At this point, I put on my dancing shoes, and was ready for the next few numbers. The Lerner and Loewe jewel, "Almost Like Being In Love," has stood the test of time in all different settings. The band swings, and Hines is truly enjoying himself. Wycliffe Gordon and trumpeter in residence, Jami Dauber makes a joyful noise, along with the rich baritone of Lisa Parrott. The Perdido interlude and a killing horn section, is an uplifting big band sound of the past.

A dedication to the genius of Nat King Cole could not be complete with out a song that belonged only to Nat. Lerner and Loewe wrote, "I've Grown Accustomed To Her Face" for My Fair Lady. Tommy Newsome has this one in his pocket. He does a magnificent arrangement for this breathtaking love song. Hines is tender and sincere as Owens stretches out to bring tears to your eyes, with lush chord changes, and a solo worth the price of admission. One can feel the sentiment behind the melody, with some of the most beautifiul, evocative lyrics ever written. Nat recorded a compilation of tunes entitled "Songs From Stage and Screen". This particular song is part of that memorable album on Capitol.

"This Can't Be Love", and "Our Love Is Here To Stay" are two gems, one by Rodgers and Hart, and the other by the Gershwins. The tempo really soars on the first. The band swings hard, and Hines is eloquent in his articulation of the lyrics. With the accompaniment of Bob Cranshaw, the beat remains at a steady pace. On the other hand, "Our Love Is Here to Stay" is painted here on a colorful pastel palette. Again, Alden is demonstrative in an easy, slow drag with the addition of Neil Hefti's "Little Darlin" in the middle. It doesn't get better than that.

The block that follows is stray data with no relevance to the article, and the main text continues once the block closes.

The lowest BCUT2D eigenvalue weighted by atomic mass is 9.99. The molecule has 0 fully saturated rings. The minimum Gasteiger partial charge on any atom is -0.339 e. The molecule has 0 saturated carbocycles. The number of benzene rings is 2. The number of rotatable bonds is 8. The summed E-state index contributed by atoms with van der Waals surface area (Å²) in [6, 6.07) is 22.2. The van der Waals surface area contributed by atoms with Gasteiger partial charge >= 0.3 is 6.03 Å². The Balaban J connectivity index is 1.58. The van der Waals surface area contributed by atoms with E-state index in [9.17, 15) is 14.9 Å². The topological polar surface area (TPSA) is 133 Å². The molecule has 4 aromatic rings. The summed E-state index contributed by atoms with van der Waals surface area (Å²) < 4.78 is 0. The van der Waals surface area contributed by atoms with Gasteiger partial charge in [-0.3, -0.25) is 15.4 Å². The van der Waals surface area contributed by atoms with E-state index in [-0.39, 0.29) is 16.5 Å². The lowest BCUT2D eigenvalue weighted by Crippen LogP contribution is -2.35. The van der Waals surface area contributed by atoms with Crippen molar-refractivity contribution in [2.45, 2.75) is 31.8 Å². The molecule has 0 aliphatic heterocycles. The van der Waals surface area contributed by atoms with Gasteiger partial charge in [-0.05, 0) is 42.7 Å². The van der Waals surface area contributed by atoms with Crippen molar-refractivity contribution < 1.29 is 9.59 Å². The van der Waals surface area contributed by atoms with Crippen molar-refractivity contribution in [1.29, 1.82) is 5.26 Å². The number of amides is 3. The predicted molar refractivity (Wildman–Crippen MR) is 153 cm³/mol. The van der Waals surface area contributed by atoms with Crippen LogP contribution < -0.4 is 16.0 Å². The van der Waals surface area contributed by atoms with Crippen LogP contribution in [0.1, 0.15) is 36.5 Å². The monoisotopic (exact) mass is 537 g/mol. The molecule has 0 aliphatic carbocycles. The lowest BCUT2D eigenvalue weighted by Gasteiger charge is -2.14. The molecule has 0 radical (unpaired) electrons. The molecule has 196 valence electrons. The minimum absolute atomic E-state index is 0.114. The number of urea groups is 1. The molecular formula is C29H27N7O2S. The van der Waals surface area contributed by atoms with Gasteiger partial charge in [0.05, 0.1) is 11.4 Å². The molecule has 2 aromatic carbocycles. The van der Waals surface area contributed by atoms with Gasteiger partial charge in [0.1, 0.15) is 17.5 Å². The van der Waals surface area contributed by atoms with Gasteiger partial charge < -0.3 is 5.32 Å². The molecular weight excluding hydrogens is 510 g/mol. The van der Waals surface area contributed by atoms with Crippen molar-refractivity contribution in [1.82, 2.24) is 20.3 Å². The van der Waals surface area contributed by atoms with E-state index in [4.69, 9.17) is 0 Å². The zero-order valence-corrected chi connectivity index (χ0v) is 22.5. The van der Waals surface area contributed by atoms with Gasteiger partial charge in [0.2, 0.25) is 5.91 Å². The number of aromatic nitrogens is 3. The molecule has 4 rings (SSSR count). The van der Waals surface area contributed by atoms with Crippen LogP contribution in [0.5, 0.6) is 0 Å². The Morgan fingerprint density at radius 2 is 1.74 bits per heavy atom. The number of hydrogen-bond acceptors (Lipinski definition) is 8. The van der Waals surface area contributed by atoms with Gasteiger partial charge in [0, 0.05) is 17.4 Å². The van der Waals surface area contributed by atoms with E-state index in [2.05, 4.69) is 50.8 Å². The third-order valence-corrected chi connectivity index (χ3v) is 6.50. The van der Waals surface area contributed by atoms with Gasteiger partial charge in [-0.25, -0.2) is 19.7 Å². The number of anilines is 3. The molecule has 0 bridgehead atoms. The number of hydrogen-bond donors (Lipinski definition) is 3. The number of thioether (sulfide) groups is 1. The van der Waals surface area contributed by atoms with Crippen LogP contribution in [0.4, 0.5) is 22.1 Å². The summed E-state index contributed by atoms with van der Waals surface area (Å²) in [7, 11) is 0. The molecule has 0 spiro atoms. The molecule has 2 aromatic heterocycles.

Nat's version of the Johnny Mercer diamond, "Dream" was always soft and cloud-like. Newsome decides to change the feeling, and takes you to Brazil, circa 1960. The bossa beat gives new meaning to this standard. The Jobim solo by Owens is just sublime, and Strassmayer's flute takes you straight to Rio. Alden plays as Charlie Byrd did in that period of the bossa nova movement.

The piece de resistance is "L-O-V-E", which Nat also possessed. The band really stretches out and swings to the end. Hines sends his love to conclude the session. Wycliffe shows his stuff as Maurice attests that love was made for you and me. Hines has total comprehension of the great songwriters of our time. This delightful celebration of Nat King Cole's music is not only timely, but a breath of fresh air. I was only disappointed, when I put my dancing shoes away for the night. Bravo, Maurice.

Carla Lilien